Thai Table

To read a more recent takeaway review of Thai Table, click here.

One thing I rarely talk about in these reviews is the background music, but with Thai Table I really feel I should make an exception. There are some places where it’s perfectly normal to hear a muzak version of “Don’t Stop ‘Til You Get Enough” – in a lift for example, or in the toilets of a shopping mall (more Broad Street than Oracle). Or, for that matter, in Room 101. But I wasn’t expecting to hear it in Thai Table, a smart Thai restaurant just the other side of Caversham Bridge. I’d like to say that it was an isolated incident, but during my meal the vocals-free mangled hits kept on coming. It was as if Kenny G was in the room with us, and surely nobody wants that. Well, except Mrs G perhaps.

I wasn’t expecting to find myself in Thai Table, truth be told. It’s been on my list for eons but I still find it a little difficult to motivate myself to review Thai food – it’s rarely terrible but rarely stellar, and Reading’s Thai restaurants can feel much of a muchness. But then I happened to walk past it on my way back from Progress Theatre’s excellent production of Merry Wives Of Windsor in Caversham Court Gardens (no, I hadn’t seen that one either) and the view piqued my interest. Gone was the chunky, dark, rustic furniture I remembered and instead the interior looked warm, buzzy and contemporary, all snazzy geometric prints and clean, simple chairs and tables. I made a mental note to move it to the top of my list, although if I’d known about the music things might have been different.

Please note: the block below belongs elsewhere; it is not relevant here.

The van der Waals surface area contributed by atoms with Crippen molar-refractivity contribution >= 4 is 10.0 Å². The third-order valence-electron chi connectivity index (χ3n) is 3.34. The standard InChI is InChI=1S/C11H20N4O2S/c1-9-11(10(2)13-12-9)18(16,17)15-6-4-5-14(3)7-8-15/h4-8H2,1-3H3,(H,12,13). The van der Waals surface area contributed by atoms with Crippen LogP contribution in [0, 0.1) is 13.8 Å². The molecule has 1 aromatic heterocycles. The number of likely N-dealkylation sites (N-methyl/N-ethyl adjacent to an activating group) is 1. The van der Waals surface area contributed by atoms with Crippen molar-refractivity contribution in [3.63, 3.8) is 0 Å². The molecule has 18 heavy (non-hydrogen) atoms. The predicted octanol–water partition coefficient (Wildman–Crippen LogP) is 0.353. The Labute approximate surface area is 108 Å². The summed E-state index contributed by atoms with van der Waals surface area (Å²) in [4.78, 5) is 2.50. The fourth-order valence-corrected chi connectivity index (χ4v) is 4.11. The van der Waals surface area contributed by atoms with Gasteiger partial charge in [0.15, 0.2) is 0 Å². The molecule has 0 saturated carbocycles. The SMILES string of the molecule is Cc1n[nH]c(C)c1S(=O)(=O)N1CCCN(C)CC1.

The first thing that struck me about the menu was the front page. It’s not every menu where the proprietor’s little spiel gives you his email address and invites you to contact him, and it’s not every menu that he appears to have signed by hand. Silly, perhaps, but I liked this. It felt touchingly old school. Aside from that the menu looked much like most Thai menus – generally well described with a few interesting chef’s specials but also many of the usual suspects. Some of the items were described as signature dishes, which I also found interestingly old school.

As is traditional, we had some prawn crackers first as we watched dishes turn up at the table next to us and wondered whether ours would look (and smell) as good as that. They were a known quantity as ever, but they came with a little split bowl of sweet chilli sauce and plum sauce. Both were nice but there was so little of either, and the dish was so awkwardly shaped, that it was almost impossible to dip the crackers in; a nice idea slightly gone to waste.

The first starter was the pet pet squid. Sounds strangely Geordie, doesn’t it? Bits of this were very well done. The small curls of squid – fresh, not bouncy – were cooked in one of the best batters I can remember; it was superbly light, crispy and bubbled and it didn’t come away from the flesh the moment you took some cutlery to it. But it wasn’t perfect: it wasn’t seasoned and I didn’t get any of the aromatic Thai herbs it was meant to be cooked with. Instead, there was yet more of the ubiquitous sweet chilli sauce and lots of herbivorous padding – I didn’t eat any of the shredded white cabbage or the curly parsley and I assume nobody eats the carrot “flower” unless ravenous beyond words. Most bafflingly, the menu gave this dish a three chilli rating but there was almost no kick to it at all. But, for all that, you could have far worse starts to a meal than fresh, beautifully battered squid and sweet chilli sauce, so it felt a bit churlish to complain.